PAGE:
December 24, 2013
Watching Indian bureaucrats attempt to halt more than one billion human beings’ desire for gold has been one of the more entertaining and pathetic stories of all of 2013. It is one that I have covered on many occasions, the latest being my post from earlier this month: Gold Smuggling Increases 7x in India and Surpasses Illegal Drug Trade.
Well it appears the trend continues, potentially at an accelerated rate, as we just learned that, incredibly, “almost every passenger on a flight from Dubai to Calicut was found carrying 1kg of gold.” As I have said many times in the past, if an Indian wants their gold, they will have their gold.
CHENNAI: Faced with curbs on gold imports and crash in international prices leaving it cheaper in other countries, gold houses and smugglers are turning to NRIs to bring in the yellow metal legally after paying duty. Any NRI, who has stayed abroad for more than six months, is allowed to bring in 1kg gold.
It was evident last week when almost every passenger on a flight from Dubai to Calicut was found carrying 1kg of gold, totalling up to 80kg (worth about Rs 24 crore). At Chennai airport, 13 passengers brought the legally permitted quantity of gold in the past one week.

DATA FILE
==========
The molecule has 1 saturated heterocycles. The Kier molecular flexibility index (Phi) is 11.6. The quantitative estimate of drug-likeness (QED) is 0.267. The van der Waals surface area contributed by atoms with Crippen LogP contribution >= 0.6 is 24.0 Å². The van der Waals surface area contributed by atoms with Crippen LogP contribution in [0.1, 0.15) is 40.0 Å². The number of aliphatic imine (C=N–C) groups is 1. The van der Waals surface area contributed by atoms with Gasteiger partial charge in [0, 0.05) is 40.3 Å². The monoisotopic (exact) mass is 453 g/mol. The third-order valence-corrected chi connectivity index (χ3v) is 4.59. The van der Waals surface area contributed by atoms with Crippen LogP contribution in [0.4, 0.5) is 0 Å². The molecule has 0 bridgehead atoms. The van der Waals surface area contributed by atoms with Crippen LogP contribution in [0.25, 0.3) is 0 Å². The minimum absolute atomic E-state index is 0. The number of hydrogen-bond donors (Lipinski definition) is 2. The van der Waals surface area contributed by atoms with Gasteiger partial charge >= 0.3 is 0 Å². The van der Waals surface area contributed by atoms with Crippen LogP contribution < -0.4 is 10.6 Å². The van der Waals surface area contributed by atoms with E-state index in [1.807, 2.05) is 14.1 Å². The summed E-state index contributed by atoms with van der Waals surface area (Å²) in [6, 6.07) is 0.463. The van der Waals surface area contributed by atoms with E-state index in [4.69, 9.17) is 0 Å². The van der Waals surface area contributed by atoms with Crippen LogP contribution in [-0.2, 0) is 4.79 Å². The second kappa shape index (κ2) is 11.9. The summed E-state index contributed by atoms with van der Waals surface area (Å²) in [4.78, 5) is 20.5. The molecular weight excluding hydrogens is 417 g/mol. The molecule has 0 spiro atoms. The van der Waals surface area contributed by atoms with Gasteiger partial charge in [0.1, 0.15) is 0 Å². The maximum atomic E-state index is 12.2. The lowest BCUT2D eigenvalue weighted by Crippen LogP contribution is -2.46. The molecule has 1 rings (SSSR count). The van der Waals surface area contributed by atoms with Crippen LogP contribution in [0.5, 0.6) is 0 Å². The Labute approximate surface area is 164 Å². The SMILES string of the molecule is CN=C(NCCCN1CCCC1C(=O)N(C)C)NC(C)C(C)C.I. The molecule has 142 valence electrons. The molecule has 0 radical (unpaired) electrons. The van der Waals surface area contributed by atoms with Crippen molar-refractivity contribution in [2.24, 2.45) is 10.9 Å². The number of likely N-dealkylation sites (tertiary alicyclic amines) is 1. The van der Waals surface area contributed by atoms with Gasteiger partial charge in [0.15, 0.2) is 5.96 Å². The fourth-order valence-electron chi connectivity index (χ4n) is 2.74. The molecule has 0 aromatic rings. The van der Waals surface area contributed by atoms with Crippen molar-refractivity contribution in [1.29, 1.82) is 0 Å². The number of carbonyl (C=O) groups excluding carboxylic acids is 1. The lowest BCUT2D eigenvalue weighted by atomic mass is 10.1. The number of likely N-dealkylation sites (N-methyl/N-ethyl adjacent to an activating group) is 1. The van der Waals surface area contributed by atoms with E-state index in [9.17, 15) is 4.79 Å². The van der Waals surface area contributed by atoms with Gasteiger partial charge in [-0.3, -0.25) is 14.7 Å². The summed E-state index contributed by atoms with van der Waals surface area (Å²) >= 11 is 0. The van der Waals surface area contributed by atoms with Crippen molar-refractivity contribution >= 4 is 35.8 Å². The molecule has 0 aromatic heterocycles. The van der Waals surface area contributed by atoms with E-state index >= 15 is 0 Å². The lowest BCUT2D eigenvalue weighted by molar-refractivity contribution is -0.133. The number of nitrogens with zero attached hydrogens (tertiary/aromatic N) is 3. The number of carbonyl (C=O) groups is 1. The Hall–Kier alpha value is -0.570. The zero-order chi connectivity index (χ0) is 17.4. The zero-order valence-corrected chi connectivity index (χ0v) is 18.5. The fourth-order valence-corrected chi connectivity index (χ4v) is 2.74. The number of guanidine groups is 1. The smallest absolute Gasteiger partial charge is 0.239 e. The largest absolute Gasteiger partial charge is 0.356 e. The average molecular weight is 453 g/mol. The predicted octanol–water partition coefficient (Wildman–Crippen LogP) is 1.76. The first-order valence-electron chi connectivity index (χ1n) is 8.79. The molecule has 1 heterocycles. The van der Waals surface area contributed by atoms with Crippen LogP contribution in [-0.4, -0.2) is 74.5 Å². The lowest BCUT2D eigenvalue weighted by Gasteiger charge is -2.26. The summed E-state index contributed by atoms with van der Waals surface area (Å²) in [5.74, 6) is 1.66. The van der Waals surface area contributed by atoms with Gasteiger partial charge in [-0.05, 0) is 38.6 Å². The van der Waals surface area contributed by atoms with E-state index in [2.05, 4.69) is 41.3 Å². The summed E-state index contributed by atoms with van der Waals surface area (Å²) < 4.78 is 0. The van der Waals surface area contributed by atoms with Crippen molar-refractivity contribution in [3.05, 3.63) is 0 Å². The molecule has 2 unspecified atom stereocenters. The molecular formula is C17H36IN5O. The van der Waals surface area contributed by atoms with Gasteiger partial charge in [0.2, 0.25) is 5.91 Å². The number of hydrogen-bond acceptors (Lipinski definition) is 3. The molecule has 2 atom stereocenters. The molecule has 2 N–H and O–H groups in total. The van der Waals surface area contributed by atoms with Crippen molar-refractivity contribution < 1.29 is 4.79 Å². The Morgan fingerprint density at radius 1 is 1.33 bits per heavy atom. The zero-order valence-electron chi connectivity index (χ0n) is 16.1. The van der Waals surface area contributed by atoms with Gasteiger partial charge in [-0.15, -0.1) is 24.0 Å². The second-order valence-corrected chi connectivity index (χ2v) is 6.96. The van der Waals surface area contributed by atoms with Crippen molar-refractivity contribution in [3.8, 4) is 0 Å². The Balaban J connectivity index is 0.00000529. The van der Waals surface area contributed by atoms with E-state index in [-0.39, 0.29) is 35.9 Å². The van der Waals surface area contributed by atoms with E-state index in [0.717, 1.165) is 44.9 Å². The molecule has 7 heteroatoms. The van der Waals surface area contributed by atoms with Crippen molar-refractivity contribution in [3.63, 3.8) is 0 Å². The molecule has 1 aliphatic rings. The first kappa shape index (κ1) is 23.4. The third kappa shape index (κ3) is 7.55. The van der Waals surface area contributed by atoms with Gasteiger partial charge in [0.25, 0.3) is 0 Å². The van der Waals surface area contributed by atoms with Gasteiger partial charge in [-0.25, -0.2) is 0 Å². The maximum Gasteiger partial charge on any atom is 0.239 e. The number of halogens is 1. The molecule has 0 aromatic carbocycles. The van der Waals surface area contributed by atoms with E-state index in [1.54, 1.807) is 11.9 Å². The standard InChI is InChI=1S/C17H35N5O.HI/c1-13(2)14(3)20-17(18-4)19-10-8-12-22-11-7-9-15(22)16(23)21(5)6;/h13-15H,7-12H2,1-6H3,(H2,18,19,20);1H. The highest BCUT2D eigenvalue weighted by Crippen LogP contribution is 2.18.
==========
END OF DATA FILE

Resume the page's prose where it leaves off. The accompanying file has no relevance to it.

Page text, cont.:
“It’s not illegal. But the 80kg gold that landed in Calicut surprised us. We soon got information that two smugglers in Dubai and their links in Calicut were behind this operation, offering free tickets to several passengers,” said an official. The passengers were mostly Indian labourers in Dubai, used as carriers by people who were otherwise looking at illegal means, he said. “We have started tracing the origin and route of gold after intelligence pointed to the role of smugglers,” he said.
Reports from Kerala said passengers from Dubai have brought more than 1,000kg of gold in the last three weeks. People who pay a duty of Rs 2.7 lakh per kg in Dubai still stand to gain at least Rs 75,000 per kg, owing to the price difference in the two countries. Gold dealers in Kerala say most of this gold goes to jewellery makers in Tamil Nadu and Andhra Pradesh.
These government measures to control the current account deficit did not reduce the demand for gold in the market. “RBI tried to discourage gold purchases because it doesn’t have the utility of other commodities like oil or copper. It mostly sits there in lockers. But when the gold imports through proper channels have come down, merchants have started depending on illegal channels to meet the demand from consumers,” he said.
As expected, a gigantic fail, but at least it served to enrich smugglers from across the region.
Full article here.
This article was posted: Tuesday, December 24, 2013 at 6:12 am